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Discussion Starter · #1 ·
My bookshelf speakers allow you to plug up ports with a spongy foam to compensate for near-wall placement.


I have Sony sub with a rear port as well. 2 questions: is plugging its rear port going to control any excess boominess/peaks, and is this a safe thing to do for a subwoofer?
 

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Discussion Starter · #3 ·
Thanks bluesky - I don't recall the full details of the manual that came with this subwoofer 10 years ago, so I still am not sure if it's overall a safe practice to cover the port hole will soft foam or cotton material to tighten things up. In experimenting it certainly did tighten up the bass, but I just don't know how safe it potentially is over long term.
 

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Not harmful in the least bit. All you're doing is turning it into a sealed enclosure (as long as it is plugged tight with something that does not let air through). If you like the sound of it better then go for it.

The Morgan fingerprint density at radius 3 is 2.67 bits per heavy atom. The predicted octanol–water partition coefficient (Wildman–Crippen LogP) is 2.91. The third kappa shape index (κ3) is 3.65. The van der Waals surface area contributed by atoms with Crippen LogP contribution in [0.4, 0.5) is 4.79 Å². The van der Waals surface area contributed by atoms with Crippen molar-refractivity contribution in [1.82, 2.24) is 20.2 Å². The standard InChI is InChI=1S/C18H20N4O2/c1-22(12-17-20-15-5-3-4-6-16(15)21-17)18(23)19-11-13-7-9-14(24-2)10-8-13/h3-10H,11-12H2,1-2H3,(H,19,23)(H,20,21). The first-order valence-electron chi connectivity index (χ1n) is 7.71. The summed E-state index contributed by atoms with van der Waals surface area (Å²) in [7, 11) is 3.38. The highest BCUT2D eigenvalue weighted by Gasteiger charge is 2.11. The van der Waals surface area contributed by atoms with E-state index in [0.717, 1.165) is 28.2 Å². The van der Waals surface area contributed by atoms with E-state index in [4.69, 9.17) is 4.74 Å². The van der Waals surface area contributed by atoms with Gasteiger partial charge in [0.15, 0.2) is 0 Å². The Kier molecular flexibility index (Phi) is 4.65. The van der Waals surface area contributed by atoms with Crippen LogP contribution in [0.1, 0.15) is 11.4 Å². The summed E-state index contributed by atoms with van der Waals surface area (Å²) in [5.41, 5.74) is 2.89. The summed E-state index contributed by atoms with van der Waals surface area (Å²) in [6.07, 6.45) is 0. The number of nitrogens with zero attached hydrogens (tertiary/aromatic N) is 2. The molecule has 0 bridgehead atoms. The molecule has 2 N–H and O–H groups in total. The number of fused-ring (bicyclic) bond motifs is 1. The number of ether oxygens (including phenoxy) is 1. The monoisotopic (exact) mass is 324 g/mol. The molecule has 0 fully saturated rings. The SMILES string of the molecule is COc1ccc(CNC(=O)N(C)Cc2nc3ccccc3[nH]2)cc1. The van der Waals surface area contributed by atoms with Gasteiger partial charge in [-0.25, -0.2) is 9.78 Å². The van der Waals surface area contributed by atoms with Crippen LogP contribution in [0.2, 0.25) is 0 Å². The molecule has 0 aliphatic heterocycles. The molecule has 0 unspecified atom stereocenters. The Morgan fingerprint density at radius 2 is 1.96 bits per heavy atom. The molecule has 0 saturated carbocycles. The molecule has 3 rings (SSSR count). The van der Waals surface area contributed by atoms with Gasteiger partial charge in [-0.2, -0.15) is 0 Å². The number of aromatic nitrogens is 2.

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Quote:
Originally Posted by XanderMoser /forum/post/18262777


Not harmful in the least bit. All you're doing is turning it into a sealed enclosure (as long as it is plugged tight with something that does not let air through). If you like the sound of it better then go for it.

Sorry, but I have to disagree with you. Plugging the port of a subwoofer that is designed as a ported system will change the entire response characteristics of the sub. It will change the frequency response of the sub and may change how loud the sub is able to be played.


There are many subs that are designed to be used either way. My Hsu VTF-2 Mk 3 is one. I have the choice of leaving both ports open or blocking one port with a supplied plug. With both ports open, the sub will not go as low in its frequency response, but it gains 3 - 4 dB of headroom to allow it to play louder with the same input power. Plugging one port (and flipping a switch to change the electrical charateristics of the amp) allows it to go lower in frequency but not play as loud.


Plugging the port on a sub that is not designed to operate in this way may or may not change the frequency response of the sub and may require more power to play as loud which could result in overdriving the sub amp, causing distortion and breakup. If the OP cannot locate an owner's manual for the sub (either at hoem or on-line), I would not recommend doing this.
 

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Discussion Starter · #6 ·
2 differing opinions here.


Well I did locate the manual online for the Sony SA-WM40. It doesn't say anything about port or plugging.


bluesky - I have the same receiver as you do which means I'm running Audyssey Multi-EQ. I was hoping that plugging the port frankly would tighten the bass. Then when I ran Audyssey, it would have an easier job of flattening the curve.